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Everything you need to know about living with a soy allergy. All your questions and concerns are answered here.
I developed a soy allergy as an adult. My first reaction happened while I was attending a work conference. I went to lunch and about half an hour after I returned from lunch I developed an intense headache, chills, and severe body aches. I felt like I had the flu. I immediately left the conference, came home, and went to bed. I was sure I would be sick with the flu. I woke up later and felt fine. At the time I had no idea why I suddenly felt that sick. Once I was tested for food allergies and diagnosed with a soy allergy, it all made sense.
Living with a soy allergy is frustrating. It is one of the 9 most common food allergies and is in just about everything you can imagine including food, medicines, and beauty products. Living a soy-free life is difficult since soy is hidden in so many everyday things. Keep reading to find out more about living with a soy allergy and how to manage it. I'm here to help.
Soy is basically defined as a protein derived from the soybean plant or its seeds, used as a replacement for animal protein in foods.
When a person eats soy, their body reacts as though the soy will cause harm. The body produces an immune response to fight back and sets off an allergic reaction.
Symptoms usually happen within minutes or hours. Soy allergy symptoms may include:
If you have more serious soy allergy symptoms, you may have a severe reaction called anaphylaxis and will need IMMEDIATE CARE. Signs of an anaphylactic reaction include:
Yes. Many children will outgrow a soy allergy within a few years, although sometimes the allergy can last a lifetime. Consult a doctor for diagnosis and future testing. Do not reintroduce soy products without consulting your doctor first.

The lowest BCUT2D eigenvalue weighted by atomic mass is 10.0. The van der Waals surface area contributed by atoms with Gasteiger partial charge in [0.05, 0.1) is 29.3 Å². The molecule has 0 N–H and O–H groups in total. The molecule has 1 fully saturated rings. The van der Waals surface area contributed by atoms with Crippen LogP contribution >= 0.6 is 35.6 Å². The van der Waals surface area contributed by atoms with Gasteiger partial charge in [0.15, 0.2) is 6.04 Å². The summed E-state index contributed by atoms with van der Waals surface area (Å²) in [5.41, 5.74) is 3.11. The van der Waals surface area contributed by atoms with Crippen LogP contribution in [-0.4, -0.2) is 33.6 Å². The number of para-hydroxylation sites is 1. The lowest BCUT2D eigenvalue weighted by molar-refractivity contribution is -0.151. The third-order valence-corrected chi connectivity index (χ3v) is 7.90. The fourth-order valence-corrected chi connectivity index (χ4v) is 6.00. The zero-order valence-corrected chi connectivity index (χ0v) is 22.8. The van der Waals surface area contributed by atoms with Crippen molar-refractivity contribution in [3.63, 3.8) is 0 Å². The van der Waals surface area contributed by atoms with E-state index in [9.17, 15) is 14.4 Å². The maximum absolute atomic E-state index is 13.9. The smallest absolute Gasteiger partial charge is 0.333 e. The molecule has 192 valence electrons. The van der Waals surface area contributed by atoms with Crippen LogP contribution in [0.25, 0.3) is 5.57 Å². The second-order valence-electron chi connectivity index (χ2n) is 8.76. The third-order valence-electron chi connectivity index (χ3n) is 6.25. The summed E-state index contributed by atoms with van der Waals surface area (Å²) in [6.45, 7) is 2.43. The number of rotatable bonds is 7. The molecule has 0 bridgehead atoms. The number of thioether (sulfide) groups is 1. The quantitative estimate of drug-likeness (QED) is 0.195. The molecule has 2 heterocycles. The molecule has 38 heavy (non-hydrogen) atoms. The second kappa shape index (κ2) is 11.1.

A soy allergy is most common in children, especially infants and toddlers. Adults are at risk for developing a soy allergy if there is a family history of seasonal allergies, asthma, or eczema. Of the 9 most common food allergies (milk, eggs, peanuts, tree nuts, fish, shellfish, wheat, soy, and sesame), soy is the lowest percentage among adults.
Soy protein is found in commercial eggs because soy is present in the commercial chicken feed. Many people think they are allergic to eggs but really have a soy allergy. To avoid any confusion, purchase pasture-raised eggs. They are soy-free because the chickens are not fed the standard commercial chicken feed. Pasture-raised chickens eat bugs, insects, plants, and grasses. I have found this to be true. When I consume regular, commercial eggs I experience intestinal/digestive issues within an hour of eating them. I now buy soy-free eggs from my local grocery store, and I eat eggs without any adverse reaction. Whole Foods sells several brands of soy-free, pasture-raised eggs.
Soybeans are legumes. All beans, peas, lentils, and peanuts are also legumes. Most people who have a soy allergy do not have an allergy to other legumes. I have a soy and peanut allergy, but eat beans, lentils, and peas without any adverse symptoms. For more information, or diagnosis and testing consult your doctor.
Lecithin is a food additive derived from several sources, with soy as the main source. It is used as an emulsifier in food. Soy lecithin is raw soybeans that go through the process of oil extraction for use as a food additive.
Note: Always check and read food labels carefully before buying or consuming products.
Here is a list of hidden sources of soy in food products. If you see these ingredients listed anywhere on a food label, it means soy is present. Always check and read food labels carefully.
When purchasing soy-free products please note that some of these products are manufactured on shared equipment that also processes soy. Always check and read labels carefully before consuming any of these products. These brands may also contain other allergens.
When purchasing soy-free snacks please note that some of these products are manufactured on shared equipment that also processes soy. Always check and read labels carefully before consuming any of these products. These products may also contain other allergens.
Some over-the-counter medications contain soy or soy ingredients. Read all labels carefully before purchasing over-the-counter medications, or consult your doctor for more information.